1. Water, a Liquid:  Investigation 2

# How can we keep track of our mini-lake materials?

## Plan Investigation 2

In this investigation, students continue to measure and record their mini-lake materials. They now measure the volume of each material they will add to their mini-lake. They study the relationship between weights and volumes, and then assemble their lakes.

### Formative Assessment

Do students understand that volume is the amount of 3-dimensional space sand (or gravel or water) takes up inside a vial?

Available online at inquiryproject.terc.edu

Formative Assessment

## Do students understand that volume is the amount of 3-dimensional space sand (or gravel or water) takes up inside a vial?

Observe students’ estimation strategies to find evidence that they understand volume is a 3–dimensional measurement.

Keep these questions in mind as you interpret students' estimation strategies:

• If students measure the height of the sample, do they use this dimension to figure out the 3–dimensional volume?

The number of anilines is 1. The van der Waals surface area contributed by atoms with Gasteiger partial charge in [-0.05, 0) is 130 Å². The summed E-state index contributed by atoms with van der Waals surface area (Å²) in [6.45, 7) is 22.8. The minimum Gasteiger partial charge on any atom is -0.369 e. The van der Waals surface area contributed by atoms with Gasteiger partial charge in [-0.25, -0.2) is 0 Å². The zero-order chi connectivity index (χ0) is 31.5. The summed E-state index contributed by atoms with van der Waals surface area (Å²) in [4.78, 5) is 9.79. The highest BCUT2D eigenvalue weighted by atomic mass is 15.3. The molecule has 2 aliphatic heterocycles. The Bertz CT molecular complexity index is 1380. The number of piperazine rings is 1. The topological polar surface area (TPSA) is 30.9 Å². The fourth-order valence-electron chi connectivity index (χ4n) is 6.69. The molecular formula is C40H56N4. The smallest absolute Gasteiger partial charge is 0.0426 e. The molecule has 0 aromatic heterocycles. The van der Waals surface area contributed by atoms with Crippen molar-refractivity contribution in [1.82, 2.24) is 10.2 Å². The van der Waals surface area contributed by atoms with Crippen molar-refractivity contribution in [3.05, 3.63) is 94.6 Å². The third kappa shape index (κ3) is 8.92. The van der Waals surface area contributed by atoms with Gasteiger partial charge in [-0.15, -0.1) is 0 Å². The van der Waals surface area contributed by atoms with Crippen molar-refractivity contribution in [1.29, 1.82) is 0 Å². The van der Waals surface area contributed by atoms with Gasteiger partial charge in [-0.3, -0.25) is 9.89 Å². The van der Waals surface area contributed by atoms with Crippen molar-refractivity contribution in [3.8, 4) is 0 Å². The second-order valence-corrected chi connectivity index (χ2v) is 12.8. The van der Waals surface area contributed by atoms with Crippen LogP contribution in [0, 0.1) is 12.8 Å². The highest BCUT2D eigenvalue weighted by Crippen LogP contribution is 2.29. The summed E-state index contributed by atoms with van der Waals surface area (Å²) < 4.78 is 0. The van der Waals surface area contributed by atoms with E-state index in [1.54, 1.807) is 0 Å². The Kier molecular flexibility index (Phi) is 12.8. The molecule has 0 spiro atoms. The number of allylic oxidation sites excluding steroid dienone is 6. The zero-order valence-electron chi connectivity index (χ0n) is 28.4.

• If they measure the area (footprint) of the sample, do they recognize there is another dimension?
• Do they find a way to replicate the volume of sample using cubes instead of gravel?

Students often confuse volume in 3 dimensions with height, area or perimeter. In the following video, identify the strategy and decide if it is viable or not.

As a next step, ask students to show and explain the strategy they used.

In the process, they are likely to discover that the weights of the individual materials in their mini-lake do not add up to the weight of the completed lake. Why the difference? When we expect one outcome and get another, it's important to make sense of the unanticipated result. This puzzle solving is particularly important in science, where the goal is to build new understandings of how the natural world "works." Such differences call for scientists to review their work and try to figure out why outcomes don't match expectations.

By the end of this investigation students will understand that weight and volume can help them to keep track of changes in their mini-lakes. They will also understand the importance of seeking an explanation for an unexpected outcome.

### Learning Goals

• Understand the concept of volume
• Understand the importance of identifying possible sources of measurement error
Sequence of experiences
1. Review volume All Class 15 Mins
2. Collect data and build mini-lakes Pairs 20 Mins
3. Make meaning All Class 10 Mins

### NGSS Alignment

#### Three Dimensional Learning